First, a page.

This procedure involves replacing the damaged inside section of the knee.
In some types of arthritis of the knee, only the medial (inside) part of the joint is affected. In this situation it is possible to replace the damaged part of the knee (partial knee replacement) without resorting to a total knee replacement.
In some types of arthritis of the knee, only the medial (inside) part of the joint is affected. In this situation it is possible to replace the damaged part of the knee without resorting to a total knee replacement.
Initially, arthritis can be treated with painkillers, anti-inflammatories, physiotherapy and, in the earlier stages, arthroscopy (keyhole surgery) but as the knee progressively wears the only long-term treatment is to replace the damaged part of the joint.
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You will have a formal consultation with a healthcare professional. During this time you will be able to explain your medical history, symptoms and raise any concerns that you might have.
We will also discuss with you whether any further diagnostic tests, such as scans or blood tests, are needed. Any additional costs will be discussed before further tests are carried out.
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The surgery involves removing a very small thickness of damaged bone from the inside part of the knee. Much less bone is removed than in a total knee replacement and only from one side of the knee. The partial knee replacement fits inside this prepared space and is fixed to the bone with cement.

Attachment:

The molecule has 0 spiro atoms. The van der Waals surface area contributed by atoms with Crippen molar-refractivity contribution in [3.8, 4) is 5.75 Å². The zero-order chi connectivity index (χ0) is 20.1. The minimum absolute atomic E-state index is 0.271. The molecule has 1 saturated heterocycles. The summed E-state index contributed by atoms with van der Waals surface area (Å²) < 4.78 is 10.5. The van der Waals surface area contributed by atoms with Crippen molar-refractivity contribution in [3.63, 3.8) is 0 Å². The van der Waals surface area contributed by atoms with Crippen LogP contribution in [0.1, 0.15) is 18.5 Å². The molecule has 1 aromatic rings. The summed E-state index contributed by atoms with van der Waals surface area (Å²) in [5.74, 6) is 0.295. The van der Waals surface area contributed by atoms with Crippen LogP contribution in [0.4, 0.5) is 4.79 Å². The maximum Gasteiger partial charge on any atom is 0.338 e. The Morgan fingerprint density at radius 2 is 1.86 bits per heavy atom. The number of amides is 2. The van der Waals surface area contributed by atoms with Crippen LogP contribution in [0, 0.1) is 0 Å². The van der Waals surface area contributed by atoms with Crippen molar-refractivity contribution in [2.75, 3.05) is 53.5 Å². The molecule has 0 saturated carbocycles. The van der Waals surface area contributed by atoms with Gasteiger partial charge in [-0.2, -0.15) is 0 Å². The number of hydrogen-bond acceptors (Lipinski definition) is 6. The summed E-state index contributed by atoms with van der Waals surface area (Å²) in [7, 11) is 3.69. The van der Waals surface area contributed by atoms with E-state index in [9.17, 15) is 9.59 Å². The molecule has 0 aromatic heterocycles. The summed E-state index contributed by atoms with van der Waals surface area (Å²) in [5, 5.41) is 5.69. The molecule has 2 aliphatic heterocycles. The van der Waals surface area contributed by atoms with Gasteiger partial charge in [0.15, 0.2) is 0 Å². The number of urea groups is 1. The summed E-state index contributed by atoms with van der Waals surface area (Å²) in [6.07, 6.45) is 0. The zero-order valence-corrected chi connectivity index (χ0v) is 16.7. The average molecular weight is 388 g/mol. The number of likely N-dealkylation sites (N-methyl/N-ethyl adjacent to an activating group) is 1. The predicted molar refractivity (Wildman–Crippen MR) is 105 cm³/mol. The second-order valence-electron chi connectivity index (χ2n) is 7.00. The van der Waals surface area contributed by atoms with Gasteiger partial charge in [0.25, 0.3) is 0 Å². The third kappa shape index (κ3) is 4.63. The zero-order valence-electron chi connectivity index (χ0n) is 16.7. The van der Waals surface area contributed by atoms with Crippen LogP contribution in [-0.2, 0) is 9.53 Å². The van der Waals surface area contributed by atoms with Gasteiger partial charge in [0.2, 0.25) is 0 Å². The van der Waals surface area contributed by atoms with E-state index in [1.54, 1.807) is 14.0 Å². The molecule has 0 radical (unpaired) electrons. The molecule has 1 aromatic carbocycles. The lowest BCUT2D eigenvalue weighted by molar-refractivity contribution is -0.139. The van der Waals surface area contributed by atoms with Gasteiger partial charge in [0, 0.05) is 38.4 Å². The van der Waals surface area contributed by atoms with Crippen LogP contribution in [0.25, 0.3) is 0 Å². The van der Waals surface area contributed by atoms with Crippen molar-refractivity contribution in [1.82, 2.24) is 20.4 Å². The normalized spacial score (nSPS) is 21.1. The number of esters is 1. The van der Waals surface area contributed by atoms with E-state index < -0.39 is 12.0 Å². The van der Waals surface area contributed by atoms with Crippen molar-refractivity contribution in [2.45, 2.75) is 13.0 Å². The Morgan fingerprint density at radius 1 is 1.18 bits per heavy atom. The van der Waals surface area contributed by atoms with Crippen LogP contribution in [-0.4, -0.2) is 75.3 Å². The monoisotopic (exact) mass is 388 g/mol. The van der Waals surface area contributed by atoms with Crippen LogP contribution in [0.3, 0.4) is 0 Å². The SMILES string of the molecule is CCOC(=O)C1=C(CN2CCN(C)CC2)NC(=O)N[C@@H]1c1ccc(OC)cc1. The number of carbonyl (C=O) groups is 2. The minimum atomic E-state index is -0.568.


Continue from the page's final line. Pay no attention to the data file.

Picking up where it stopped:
The operation takes about an hour and involves an 8cm incision on the medial (inner) side of the kneecap. This small incision does not involve cutting any muscle or tendons (as with a total knee replacement), thus enabling quicker recovery from surgery.
The unicompartmental knee replacement comes in three parts. The femoral component is made of metal, is curved and highly polished. The tibial component is made of the same metal and has a flat upper surface. A plastic component, which is curved on the top and flat on the underside, sits on the flat tibial surface and can slide backwards and forwards. This mimics the meniscal cartilage in the normal knee. The upper part of this plastic insert articulates with the femoral component. This type of knee replacement is called a meniscal bearing and has the advantage of sharing the load through the knee over a large surface area, which helps to reduce wear and hence make the knee replacement last longer.
The day after the operation your exercise regime begins. With the aid of a physiotherapist you will get out of bed and begin to exercise your new knee replacement. With perseverance, you should be able to climb stairs by day 2 or 3 and go home the following day.
You will need to continue attending physiotherapy as an outpatient. For most people it will take around 4 weeks to be walking reasonably. After three months you should be able to walk well without pain, climb stairs (leading with your operated leg) and be capable of a range of movement with your new knee from 0 degrees to at least 120 degrees.
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The treatment described on this page may be adapted to meet your individual needs, so it's important to follow your healthcare professional's advice and raise any questions that you may have with them.